Not once does it occur to us that maybe our grandkids will be saying the same things about us in fifty years. 'Ah but we're different,' we say 'We've shaken off the shackles of the past, we're liberal, we're free thinkers, we're post-modern, we're... just as naive as they were.'

'Not even God could sink this ship.' Employee of the White Star Line at the launch of the Titanic May 31, 1911

We are still living within a generation of World War II. We're connected to the war by the people who are still alive who fought in it but we don't listen to them very much, we don't make room for them, I rarely think to ask them about it, to learn, to receive the wisdom of history. We've moved on, the world's changed - we've walked on the moon now.

We revere the young and we pour scorn on the old. Our heroes are the beautiful and the artistic not the noble and courageous. If a person can sing and dance well then they are worthy of international acclaim or if someone appears on our television screen we turn them into a national symbol and we go weak at the knees when they walk into a room. We call people 'great' without really knowing what the word means, we cheapen it when we use it for rock stars and game show hosts. We are great believers in 'learning the lessons of the past' but we have become so charmed by the present that we think that history is of very little concern to us. The strange thing is that we are connected to the past and to the people who lived then more than we understand. The DNA in our body, our mannerisms, our habits, we really aren't all that different from the people who lived 500 years ago.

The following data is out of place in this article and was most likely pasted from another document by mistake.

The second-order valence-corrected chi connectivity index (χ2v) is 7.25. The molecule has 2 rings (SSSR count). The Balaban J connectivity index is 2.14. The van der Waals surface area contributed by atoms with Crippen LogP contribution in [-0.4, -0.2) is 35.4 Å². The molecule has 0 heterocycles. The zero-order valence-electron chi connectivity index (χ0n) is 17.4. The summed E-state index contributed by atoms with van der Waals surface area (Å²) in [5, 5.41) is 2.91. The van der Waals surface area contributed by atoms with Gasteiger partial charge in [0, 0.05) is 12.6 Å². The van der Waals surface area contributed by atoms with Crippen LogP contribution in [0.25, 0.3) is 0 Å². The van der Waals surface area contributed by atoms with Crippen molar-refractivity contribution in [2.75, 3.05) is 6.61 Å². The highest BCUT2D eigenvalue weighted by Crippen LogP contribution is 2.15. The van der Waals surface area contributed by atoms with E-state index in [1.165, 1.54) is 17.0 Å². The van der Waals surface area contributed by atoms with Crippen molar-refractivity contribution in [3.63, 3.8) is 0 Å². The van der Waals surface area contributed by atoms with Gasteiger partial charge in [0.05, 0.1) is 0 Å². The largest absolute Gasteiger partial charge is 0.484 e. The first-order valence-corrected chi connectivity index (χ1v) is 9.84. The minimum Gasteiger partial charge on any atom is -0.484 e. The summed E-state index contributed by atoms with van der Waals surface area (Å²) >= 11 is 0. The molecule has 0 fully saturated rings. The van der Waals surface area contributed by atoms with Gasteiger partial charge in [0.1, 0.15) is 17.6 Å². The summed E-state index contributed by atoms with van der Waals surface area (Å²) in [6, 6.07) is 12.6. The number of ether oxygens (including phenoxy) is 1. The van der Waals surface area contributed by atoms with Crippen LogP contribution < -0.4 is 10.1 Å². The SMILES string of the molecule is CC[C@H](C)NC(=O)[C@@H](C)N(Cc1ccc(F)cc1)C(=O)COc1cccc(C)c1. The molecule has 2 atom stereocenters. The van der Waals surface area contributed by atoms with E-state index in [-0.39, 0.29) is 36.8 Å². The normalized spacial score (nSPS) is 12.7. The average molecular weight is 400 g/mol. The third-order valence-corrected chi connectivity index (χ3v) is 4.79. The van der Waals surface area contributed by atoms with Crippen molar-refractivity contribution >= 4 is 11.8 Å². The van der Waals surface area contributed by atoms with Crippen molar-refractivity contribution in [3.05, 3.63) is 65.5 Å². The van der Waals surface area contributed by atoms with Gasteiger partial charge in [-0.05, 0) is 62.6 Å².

'Why should I care what the war-generation have to say, Cheryl Cole is singing on TV/Frank Lampard's love life is in the news/Coleen Rooney's new perfume's available to buy.'

I write this as a record to myself to read over again next January. I want to remind myself not to fall into the abyss of the present.